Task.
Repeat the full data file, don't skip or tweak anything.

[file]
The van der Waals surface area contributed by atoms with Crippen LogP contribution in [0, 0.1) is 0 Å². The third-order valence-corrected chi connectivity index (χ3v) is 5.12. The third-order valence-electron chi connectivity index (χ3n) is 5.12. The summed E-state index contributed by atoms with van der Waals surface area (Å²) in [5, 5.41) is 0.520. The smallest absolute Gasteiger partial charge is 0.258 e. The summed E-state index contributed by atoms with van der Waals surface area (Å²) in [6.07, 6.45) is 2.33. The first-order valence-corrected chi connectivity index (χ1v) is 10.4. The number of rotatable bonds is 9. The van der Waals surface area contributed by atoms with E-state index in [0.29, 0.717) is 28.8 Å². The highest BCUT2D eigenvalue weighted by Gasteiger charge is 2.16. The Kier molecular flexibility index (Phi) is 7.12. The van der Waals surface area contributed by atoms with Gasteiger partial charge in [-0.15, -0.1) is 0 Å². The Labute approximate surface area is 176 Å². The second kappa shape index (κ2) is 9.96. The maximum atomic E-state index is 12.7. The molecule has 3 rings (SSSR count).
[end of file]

The van der Waals surface area contributed by atoms with Crippen LogP contribution in [0, 0.1) is 0 Å². The third-order valence-corrected chi connectivity index (χ3v) is 5.12. The third-order valence-electron chi connectivity index (χ3n) is 5.12. The summed E-state index contributed by atoms with van der Waals surface area (Å²) in [5, 5.41) is 0.520. The smallest absolute Gasteiger partial charge is 0.258 e. The summed E-state index contributed by atoms with van der Waals surface area (Å²) in [6.07, 6.45) is 2.33. The first-order valence-corrected chi connectivity index (χ1v) is 10.4. The number of rotatable bonds is 9. The van der Waals surface area contributed by atoms with E-state index in [0.29, 0.717) is 28.8 Å². The highest BCUT2D eigenvalue weighted by Gasteiger charge is 2.16. The Kier molecular flexibility index (Phi) is 7.12. The van der Waals surface area contributed by atoms with Gasteiger partial charge in [-0.15, -0.1) is 0 Å². The Labute approximate surface area is 176 Å². The second kappa shape index (κ2) is 9.96. The maximum atomic E-state index is 12.7. The molecule has 3 rings (SSSR count).